OUT OF BOUNDS By Geary (Smedley) Leason

Name Change Mandated for Indian Hills

The Enforcement Division of the Department of Political Correctness issued a “cease and desist” order that the name of a certain facility here in the Bay be “changed herewith with the new name subject to the Department’s approval.” The facility in question is the Indian Hills Golf and Country Club.

The Dept. of Political Correctness, a new governmental bureaucracy with “cabinet” status, came into existence recently after months of exhaustive Congressional hearings that brought to Washington, D.C. each and every group and individual that had grievances over discriminatory language and titles that run rampant through our American culture. These grievances were not limited to one set of humans abusing another set – most typically through the use of epithets, slurs and nicknames – but were extended to non-human affronts. While there was the usual cast of grievance professionals, such as the ACLU, NAACP, GLBT, et al, there were many other voices heard from.

One such voice was the influential animal rights organization, People for the Ethical Treatment of Animals (PETA), who insisted that sports team no longer be allowed to use names belonging to the animal kingdom, such as “Bears,” “Cubs,” “Tigers,” “Marlins,” “Carps,” Ducks,” etc.. Similarly, another voice heard in the non-human category was the Audubon Society making a strong case against the appropriation of bird names such as “Cardinals.” “Hawks,” “Eagles,” and many others. The Citizens for Vegan Life likewise established that plant life names be also be protected from name abuse often found in team nicknames such as “Cornhuskers,” “Lillys,” “Roses,” “Maple Leafs,” “Artichokes” “Poison Ivy” and so on. Other groups gaining the attention of the congressmen were The Friends of Insects fighting against name appropriation of “Butterflies,” “Hornets,” “Slugs,” “Bees,” and of other many insects.

These hearings were the basis for recently enacted legislation creating the Dept. of Political Correctness (DPC), with its mission statement declaring, “that the use of any word that conveys disrespect to a group of people, or animals, or insects, or sea life, or plants, – is prima facie evidence of a violation. It is not necessary for any person, animal, insect, creature in the sea or plant to testify or offer proof that they have been offended by someone using a word that belongs to them.”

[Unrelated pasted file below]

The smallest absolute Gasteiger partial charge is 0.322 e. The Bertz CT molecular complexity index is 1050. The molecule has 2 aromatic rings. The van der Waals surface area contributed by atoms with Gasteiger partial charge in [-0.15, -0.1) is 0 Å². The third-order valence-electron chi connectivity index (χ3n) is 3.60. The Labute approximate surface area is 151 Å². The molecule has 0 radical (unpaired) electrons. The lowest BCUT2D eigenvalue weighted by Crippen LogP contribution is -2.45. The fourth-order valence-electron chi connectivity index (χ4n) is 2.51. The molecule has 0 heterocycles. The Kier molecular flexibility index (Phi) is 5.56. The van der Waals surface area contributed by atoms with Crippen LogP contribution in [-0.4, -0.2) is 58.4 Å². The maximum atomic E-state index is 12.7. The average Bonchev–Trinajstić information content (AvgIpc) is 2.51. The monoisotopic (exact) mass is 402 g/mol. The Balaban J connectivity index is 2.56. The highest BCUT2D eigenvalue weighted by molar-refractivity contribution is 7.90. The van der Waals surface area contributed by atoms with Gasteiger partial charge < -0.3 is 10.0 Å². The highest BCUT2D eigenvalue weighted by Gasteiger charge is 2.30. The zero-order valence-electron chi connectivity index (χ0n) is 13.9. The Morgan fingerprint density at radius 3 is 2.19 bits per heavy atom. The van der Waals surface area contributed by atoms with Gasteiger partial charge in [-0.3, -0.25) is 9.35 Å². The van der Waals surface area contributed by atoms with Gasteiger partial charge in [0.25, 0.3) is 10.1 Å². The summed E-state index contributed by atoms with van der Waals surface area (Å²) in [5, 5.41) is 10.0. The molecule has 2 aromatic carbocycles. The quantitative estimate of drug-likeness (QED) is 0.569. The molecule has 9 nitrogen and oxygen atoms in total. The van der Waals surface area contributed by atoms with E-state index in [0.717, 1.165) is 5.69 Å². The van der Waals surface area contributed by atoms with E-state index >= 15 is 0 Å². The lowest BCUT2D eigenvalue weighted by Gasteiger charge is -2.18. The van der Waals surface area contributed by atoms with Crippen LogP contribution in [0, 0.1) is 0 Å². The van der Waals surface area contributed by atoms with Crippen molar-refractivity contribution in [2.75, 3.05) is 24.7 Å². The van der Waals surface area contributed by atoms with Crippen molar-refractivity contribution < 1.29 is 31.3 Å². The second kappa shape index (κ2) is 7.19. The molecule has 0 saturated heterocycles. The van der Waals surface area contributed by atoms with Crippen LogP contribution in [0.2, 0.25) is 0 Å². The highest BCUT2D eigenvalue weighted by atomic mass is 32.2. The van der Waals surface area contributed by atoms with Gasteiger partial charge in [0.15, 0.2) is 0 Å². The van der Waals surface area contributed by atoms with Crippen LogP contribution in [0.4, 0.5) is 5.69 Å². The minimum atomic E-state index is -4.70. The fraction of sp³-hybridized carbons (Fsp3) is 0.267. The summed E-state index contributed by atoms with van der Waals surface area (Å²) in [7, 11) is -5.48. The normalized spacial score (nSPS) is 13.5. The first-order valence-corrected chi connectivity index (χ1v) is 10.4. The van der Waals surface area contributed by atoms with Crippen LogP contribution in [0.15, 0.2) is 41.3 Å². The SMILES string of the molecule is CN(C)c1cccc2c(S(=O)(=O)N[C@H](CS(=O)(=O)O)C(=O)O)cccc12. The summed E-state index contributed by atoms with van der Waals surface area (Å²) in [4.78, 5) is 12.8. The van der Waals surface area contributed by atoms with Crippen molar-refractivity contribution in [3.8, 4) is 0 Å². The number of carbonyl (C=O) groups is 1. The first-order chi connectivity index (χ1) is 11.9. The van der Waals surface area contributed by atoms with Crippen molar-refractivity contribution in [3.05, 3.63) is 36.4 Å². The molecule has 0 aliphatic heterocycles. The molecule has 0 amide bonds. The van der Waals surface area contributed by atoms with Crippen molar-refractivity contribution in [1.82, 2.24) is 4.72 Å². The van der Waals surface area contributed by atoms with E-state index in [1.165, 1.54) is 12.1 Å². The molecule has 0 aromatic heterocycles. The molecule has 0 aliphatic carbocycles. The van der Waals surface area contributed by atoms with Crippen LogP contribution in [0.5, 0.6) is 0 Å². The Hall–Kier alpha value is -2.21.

The appeal that overwhelmingly convinced the D.C. legislators to pass this pervasive legislation, was the testimony given by Raul Smedley, Prof. Emeritus of the famed Touchy-Feely Institute and author of the best selling tome “All Living Things Have Emotions and Souls.”

Reading from his testimony, Smedley said, “How would you like it if some school or professional sports team took your name, for argument’s sake Smedley, and then after a losing effort you hear the shouts, ‘The Smedleys stink!’ and then substitute any name – Indians, Saints, Cubs, Marlins, Daisies, Slugs, Bees – for Smedley and think how this same disparagement attaches to these entities, with no respect, no regard for their feelings and their personal dignity?”

There wasn’t a dry eye in the place after Prof. Smedley spoke. The law establishing the Dept. of Political Correctness passed unanimously!

The order against the FFB Community Club and the City of FFB issued by Commissioner Myron Hottotrot was in response to a complaint from two civil rights organizations, American Indians Wanting their Land and Names Back and the India Indians Living in the USA. These two groups, along with Bob Costa, were involved in the recent Washington Redskins name controversy, which resulted in their name being changed to “the Fumblers” – providing the DPC approves of this change.

Similarly, the Chicago Bears, another NFL team will soon be known as the “City Lightweights,” reflecting that the word “Chicago” is an Indian word for “onion” thus unacceptable under two outlawed categories, humans and plants; and the word “Bears” also outlawed under the animal clause.

Next Week: Facing the Challenge Ahead in Re-naming Indian Hills G & C.C.

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